About First Responder Grants
Public safety agencies nationwide rely on First Responder Grants for grant writing training, grant consulting, and the latest news and tips and news for writing winning grant applications. Since 1998, our Certified Grants Consultants have helped public safety agencies like yours win over $1,000,000,000 in grant funding. Our grant writing training students learn to write competitive grants that bring home additional funding dollars to your agency, but that’s not all. Students receiving First Responder Grants training in grant writing maintain a documented +80% success rate at winning a grant award after attending our classes—many on their very first application.
For First Responders to provide emergency treatment of opioid overdoses
The Substance Abuse and Mental Health Services Administration (SAMHSA), Center for Substance Abuse Prevention (CSAP), is accepting applications for fiscal year (FY) 2017 First Responders-Comprehensive Addiction and Recovery Act (FR-CARA) Cooperative Agreements. SAMHSA will award FR-CARA funds to states, tribes and tribal organizations, and local governmental entities. Local governmental entities include, but are not limited to, municipal corporations, counties, cities, boroughs, incorporated towns, and townships.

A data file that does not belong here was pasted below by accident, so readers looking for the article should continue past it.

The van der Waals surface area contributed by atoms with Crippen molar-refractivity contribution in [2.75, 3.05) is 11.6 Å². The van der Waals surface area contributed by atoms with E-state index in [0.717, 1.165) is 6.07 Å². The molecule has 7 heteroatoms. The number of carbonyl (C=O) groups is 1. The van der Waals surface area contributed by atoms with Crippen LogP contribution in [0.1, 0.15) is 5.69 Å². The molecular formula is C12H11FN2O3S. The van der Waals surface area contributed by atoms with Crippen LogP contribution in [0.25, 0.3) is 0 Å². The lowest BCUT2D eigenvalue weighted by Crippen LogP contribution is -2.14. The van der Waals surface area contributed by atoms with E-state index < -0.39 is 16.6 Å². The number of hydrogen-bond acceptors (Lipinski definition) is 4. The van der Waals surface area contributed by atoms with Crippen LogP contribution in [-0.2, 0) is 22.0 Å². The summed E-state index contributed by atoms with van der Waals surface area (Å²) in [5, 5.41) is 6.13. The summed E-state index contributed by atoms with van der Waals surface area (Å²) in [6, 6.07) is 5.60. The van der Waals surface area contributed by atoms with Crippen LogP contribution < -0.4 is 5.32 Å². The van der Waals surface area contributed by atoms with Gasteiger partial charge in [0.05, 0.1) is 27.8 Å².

What this grant does for your agency
The purpose of this program is to allow first responders and members of other key community sectors to administer a drug or device approved or cleared under the Federal Food, Drug, and Cosmetic Act for emergency treatment of known or suspected opioid overdose. Grantees will train and provide resources to first responders and members of other key community sectors at the state, tribal, and local governmental levels on carrying and administering a drug or device approved or cleared under the Federal Food, Drug, and Cosmetic Act for emergency treatment of known or suspected opioid overdose. Grantees will also establish processes, protocols, and mechanisms for referral to appropriate treatment and recovery communities.